What helps is that in fact 50 percent of all edits on the English-language Wikipedia site are done by a mere 0.7 percent of all users — 524 people — and only two percent have written over 70 percent of all articles, Wales said. On the German-language site, he added, nine percent — 320 people — of all users are responsible for more than 90 percent of edits.
When things are in danger of getting out of control, for example when fanatics or extremists attempt to corrupt Wiki’s content, Wales, who views his role as that of a monarch over a kingdom, has the power to intervene and correct things. He said he nearly had to use this power when a group of neo-Nazis planned to exploit Wiki’s vote-out system to erase content they didn’t like. The Nazis tried to group-vote some articles out, but they were overwhelmed by other users and didn’t succeed, Wales explained. A nice example of how “spontaneous majorities of citizens,” as Trend Day speakers defined the smart mobs, organized themselves to counteract a neo-Nazi mob that proved to be a minority.
Dangers: cacophony and fetishism
But with so many people having a voice online, isn’t there a danger that views that society usually casts out may sometimes prevail on the Net? With so many sources such as online communities and blogs out in the wild, how can Internet users tell value from the rest? Could this multitude of sites overwhelm and confuse the readers?
“Yes, of course,” said Bolz, but this is a characteristic of the Internet culture: diversity at its best, but also at its worst – “too many voices, a cacophony.” Not only the smart mobs mobilize, he said. It is also “the dumb, the crazy, the paranoid, the radicals – everyone has a Web site, everyone has a potential of community, so the development of this new technology is not a straight road into progress or happiness, and I look at it with mixed feelings. I have mixed emotions, we have to pay our price.”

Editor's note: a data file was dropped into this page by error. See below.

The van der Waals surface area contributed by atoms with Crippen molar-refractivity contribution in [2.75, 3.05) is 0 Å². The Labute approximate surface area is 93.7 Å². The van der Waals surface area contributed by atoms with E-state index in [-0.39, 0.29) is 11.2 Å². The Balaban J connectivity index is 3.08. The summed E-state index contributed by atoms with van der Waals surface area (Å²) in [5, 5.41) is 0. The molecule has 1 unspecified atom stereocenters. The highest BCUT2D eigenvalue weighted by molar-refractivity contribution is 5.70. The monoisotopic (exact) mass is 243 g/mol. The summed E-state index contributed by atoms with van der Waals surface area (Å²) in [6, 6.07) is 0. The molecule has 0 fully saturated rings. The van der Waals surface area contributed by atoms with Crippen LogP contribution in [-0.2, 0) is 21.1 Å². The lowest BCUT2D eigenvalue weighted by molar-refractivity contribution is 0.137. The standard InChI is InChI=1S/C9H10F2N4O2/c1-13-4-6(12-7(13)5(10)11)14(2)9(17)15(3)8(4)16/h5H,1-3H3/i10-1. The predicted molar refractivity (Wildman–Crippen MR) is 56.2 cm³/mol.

Moreover, with so many new possibilities of interaction, there is always another danger; Bolz called it “fetishism” and said it is characteristic of the whole world of interactive media. “Wherever there are interactive media, interactive possibilities, there is the danger of fetishism – which means people are interacting, or people are communicating not because they want to transfer information, to cooperate or do things, but they just communicate for communication’s sake; they just link for linking’s sake.” Often they do it only because it is fun.
“But I think these are all problems of a very early stage of this new communication,” Bolz argued. “It’s the childhood of the new digital media, and children are not only funny, but they are sometimes very dumb and very crazy, and we just have to wait, as a culture, until we get mature.”
And we’ll grow up in five or six years, Bolz thinks. “I’m optimistic because the Internet is a very explosive medium and it starts for most of us in 1995, which is exactly ten years ago, and this is not very long,” he said.